The mapping of the human genome1 in 2001 has provided us with a means of deciphering the complex functions and interactions of our genes, chemicals, proteins, and cells. This understanding is being applied to develop advanced sensors and drugs for monitoring and treating major diseases. Consequently, an explosion of new drugs is expected in the next ten years. How will they be delivered effectively to the body? The most obvious and convenient drug delivery routes are via ingestion or inhalation. However, these are frequently inappropriate because drugs must survive the harsh environments of the gastrointestinal tract, lung lining, and the first-pass metabolism of the liver. As a result, the most common delivery route is the needle and syringe, a method invented in 1853.

Despite being around for more than 150 years, the needle and syringe is far from perfect. Let's start with needle-phobia. Most of us do not like needles and, with many, needle-phobia can be a major impediment to the provision of important vaccines and drugs. But of greater concern is the risk of cross-contamination through needle-stick injuries in health workers. It is estimated by the World Health Organization (WHO) that one billion vaccination injections are administered through national immunization programs each year, and up to 30% of these injections are thought to be unsafe2. The primary risks are infection with hepatitis B and C and HIV. Consequently, effective needle-free vaccination strategies are a major priority of international groups and organizations, such as the WHO and the Global Alliance for Vaccines and Immunization (GAVI).

However, the biggest limitation of the needle and syringe is that the delivery route simply does not work in the prevention, treatment, and monitoring of a range of currently untreatable diseases. This is because the needle and syringe is literally too blunt an instrument to deliver new-generation drugs and vaccines (e.g. DNA vaccines) to richly abundant key skin cells that reside within a tightly-defined location about a hair-width (∼40 μm) below the skin surface3. Immunologists have shown that these cells – called antigen-presenting cells – are very important in inducing strong immune responses in the body4. The challenge for engineers and materials scientists is to produce effective technologies for targeting these key cells just below the skin surface.

Initially, materials scientists were slow in responding to this need. Up until about 15 years ago, the key needle-free approach for drug delivery to skin was the diffusive patch. Most of us are familiar with the diffusive patch from well-marketed nicotine products, but it has also had great success in delivering many other drugs. As the name implies, drug diffuses through the skin's tough outer layer of dead cells, called thestratum corneum. This works well for small (< 500 Da) lipophilic molecules like nicotine. But many of the newer drugs and vaccines are much larger – sometimes in the megadaltons range – and just simply do not diffuse into the skin.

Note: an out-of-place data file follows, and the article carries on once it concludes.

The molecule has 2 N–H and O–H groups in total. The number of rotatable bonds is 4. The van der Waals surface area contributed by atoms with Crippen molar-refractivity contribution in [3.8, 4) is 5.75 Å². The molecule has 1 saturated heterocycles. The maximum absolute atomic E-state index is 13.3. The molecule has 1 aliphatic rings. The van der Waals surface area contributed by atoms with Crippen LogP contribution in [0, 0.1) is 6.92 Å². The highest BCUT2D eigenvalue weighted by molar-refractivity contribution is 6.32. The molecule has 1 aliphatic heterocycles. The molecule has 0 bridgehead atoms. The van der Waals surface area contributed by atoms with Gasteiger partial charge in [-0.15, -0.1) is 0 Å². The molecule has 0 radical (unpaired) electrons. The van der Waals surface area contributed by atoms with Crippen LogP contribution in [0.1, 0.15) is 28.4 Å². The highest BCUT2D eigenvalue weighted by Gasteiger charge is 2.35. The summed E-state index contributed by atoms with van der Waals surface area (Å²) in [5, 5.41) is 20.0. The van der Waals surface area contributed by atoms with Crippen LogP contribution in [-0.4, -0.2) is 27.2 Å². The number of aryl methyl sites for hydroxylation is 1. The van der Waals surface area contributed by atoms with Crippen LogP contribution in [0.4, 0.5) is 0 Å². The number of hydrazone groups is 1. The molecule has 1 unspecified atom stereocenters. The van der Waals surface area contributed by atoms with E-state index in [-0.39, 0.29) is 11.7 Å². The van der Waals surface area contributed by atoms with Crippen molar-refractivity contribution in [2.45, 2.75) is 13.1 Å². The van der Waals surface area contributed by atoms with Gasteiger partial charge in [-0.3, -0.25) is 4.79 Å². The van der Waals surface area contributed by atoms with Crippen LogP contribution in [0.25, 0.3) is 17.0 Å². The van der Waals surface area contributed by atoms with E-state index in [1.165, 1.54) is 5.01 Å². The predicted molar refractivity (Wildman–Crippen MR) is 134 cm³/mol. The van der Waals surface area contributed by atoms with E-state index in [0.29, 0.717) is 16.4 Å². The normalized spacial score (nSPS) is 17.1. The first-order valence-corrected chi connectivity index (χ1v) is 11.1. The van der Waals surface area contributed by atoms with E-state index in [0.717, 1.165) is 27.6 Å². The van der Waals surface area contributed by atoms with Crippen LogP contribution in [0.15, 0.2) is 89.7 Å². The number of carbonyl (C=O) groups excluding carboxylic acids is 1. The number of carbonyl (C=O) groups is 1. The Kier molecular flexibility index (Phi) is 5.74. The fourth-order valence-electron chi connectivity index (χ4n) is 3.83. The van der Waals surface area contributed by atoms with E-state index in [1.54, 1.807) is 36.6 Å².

Working collaboratively with biologists and clinicians, engineers have applied aerospace technologies to help solve this problem. In particular, high-speed compressible flow and other rocket-based technologies have been applied to deliver drugs and vaccines ballistically into the skin. One embodiment is the liquid-jet injector, which directs a narrow (∼100 μm) jet to the skin at ∼100–200 m/s that breaches the outer skin layer ballistically. This needle-free approach often delivers the jet deeper into the skin layers, making contact with the underlying nerve endings in the dermis – so it can be quite painful. Liquid-jet injectors are currently being commercialized by BioJect. A more precise needle-free alternative directly descendant from rockets is the gene gun (otherwise called biolistics). In the gene gun, biological agents are reformulated as dry microparticles (∼2 μm in size) and accelerated in a supersonic gas jet to give sufficient momentum to penetrate the skin and achieve a pharmacological effect5. Typically, the microparticles impact ∼1 cm2 of skin at a speed of ∼600 m/s – about the cruising speed of a Concorde aircraft. The method has achieved strong immune responses for DNA vaccines and is being commercialized by PowderMed, which is conducting many clinical trials (e.g. for influenza6).

Looking forward, the recent explosion of micro- and nanotechnologies holds great promise in further advanced needle-free drug and vaccine delivery systems. For example, nanoparticles have been shown to diffuse through the stratum corneum, making them a potentially useful drug carrier platform. Furthermore, developments in microelectromechanical systems are opening up new opportunities to make needle-free targeting structures, such as micro/nanosized needle patches that reach the key skin cells for improved vaccines.

Further reading
[1] Lander et al. Nature, 409 (2005), p. 860
[2] World Health Organization, In Safety of injections, Facts & Figures Fact Sheet No. 232, (1999)
[3] M.A.F. Kendall, Vaccine, 24 (2006), p. 4651
[4] D. Chen et al. Expert Rev. Vaccines, 1 (2002), p. 265
[5] M.A.F. Kendall, Shock Waves J, 12 (2002), p. 23
[6] R.J. Drape et al. Vaccine, 24 (2006), p. 4475



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DOI: 10.1016/S1369-7021(06)71771-0